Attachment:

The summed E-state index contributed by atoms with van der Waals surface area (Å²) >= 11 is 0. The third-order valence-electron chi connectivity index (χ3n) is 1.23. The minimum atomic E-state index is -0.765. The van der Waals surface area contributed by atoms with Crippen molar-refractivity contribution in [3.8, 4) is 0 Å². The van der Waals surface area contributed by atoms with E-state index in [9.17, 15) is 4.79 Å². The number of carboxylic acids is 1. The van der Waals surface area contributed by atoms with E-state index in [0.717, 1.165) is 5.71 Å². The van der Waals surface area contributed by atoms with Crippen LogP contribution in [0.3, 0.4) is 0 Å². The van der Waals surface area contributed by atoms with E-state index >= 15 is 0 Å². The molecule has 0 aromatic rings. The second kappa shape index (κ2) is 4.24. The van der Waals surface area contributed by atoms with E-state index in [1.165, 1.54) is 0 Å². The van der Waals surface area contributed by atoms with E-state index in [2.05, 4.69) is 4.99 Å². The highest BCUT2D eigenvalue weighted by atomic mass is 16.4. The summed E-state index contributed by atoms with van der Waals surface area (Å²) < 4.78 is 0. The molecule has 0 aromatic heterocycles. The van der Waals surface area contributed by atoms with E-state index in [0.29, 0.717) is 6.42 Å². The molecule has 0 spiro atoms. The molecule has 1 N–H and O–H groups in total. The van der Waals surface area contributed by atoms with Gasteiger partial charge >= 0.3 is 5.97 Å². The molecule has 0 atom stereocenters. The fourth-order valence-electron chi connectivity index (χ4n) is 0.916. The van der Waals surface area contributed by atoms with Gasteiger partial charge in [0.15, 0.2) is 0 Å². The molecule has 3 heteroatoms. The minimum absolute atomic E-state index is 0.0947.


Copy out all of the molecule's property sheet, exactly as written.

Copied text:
The summed E-state index contributed by atoms with van der Waals surface area (Å²) >= 11 is 0. The third-order valence-electron chi connectivity index (χ3n) is 1.23. The minimum atomic E-state index is -0.765. The van der Waals surface area contributed by atoms with Crippen molar-refractivity contribution in [3.8, 4) is 0 Å². The van der Waals surface area contributed by atoms with E-state index in [9.17, 15) is 4.79 Å². The number of carboxylic acids is 1. The van der Waals surface area contributed by atoms with E-state index in [0.717, 1.165) is 5.71 Å². The van der Waals surface area contributed by atoms with Crippen LogP contribution in [0.3, 0.4) is 0 Å². The van der Waals surface area contributed by atoms with E-state index >= 15 is 0 Å². The molecule has 0 aromatic rings. The second kappa shape index (κ2) is 4.24. The van der Waals surface area contributed by atoms with E-state index in [1.165, 1.54) is 0 Å². The van der Waals surface area contributed by atoms with E-state index in [2.05, 4.69) is 4.99 Å². The highest BCUT2D eigenvalue weighted by atomic mass is 16.4. The summed E-state index contributed by atoms with van der Waals surface area (Å²) < 4.78 is 0. The molecule has 0 aromatic heterocycles. The van der Waals surface area contributed by atoms with E-state index in [0.29, 0.717) is 6.42 Å². The molecule has 0 spiro atoms. The molecule has 1 N–H and O–H groups in total. The van der Waals surface area contributed by atoms with Gasteiger partial charge >= 0.3 is 5.97 Å². The molecule has 0 atom stereocenters. The fourth-order valence-electron chi connectivity index (χ4n) is 0.916. The van der Waals surface area contributed by atoms with Gasteiger partial charge in [0.15, 0.2) is 0 Å². The molecule has 3 heteroatoms. The minimum absolute atomic E-state index is 0.0947.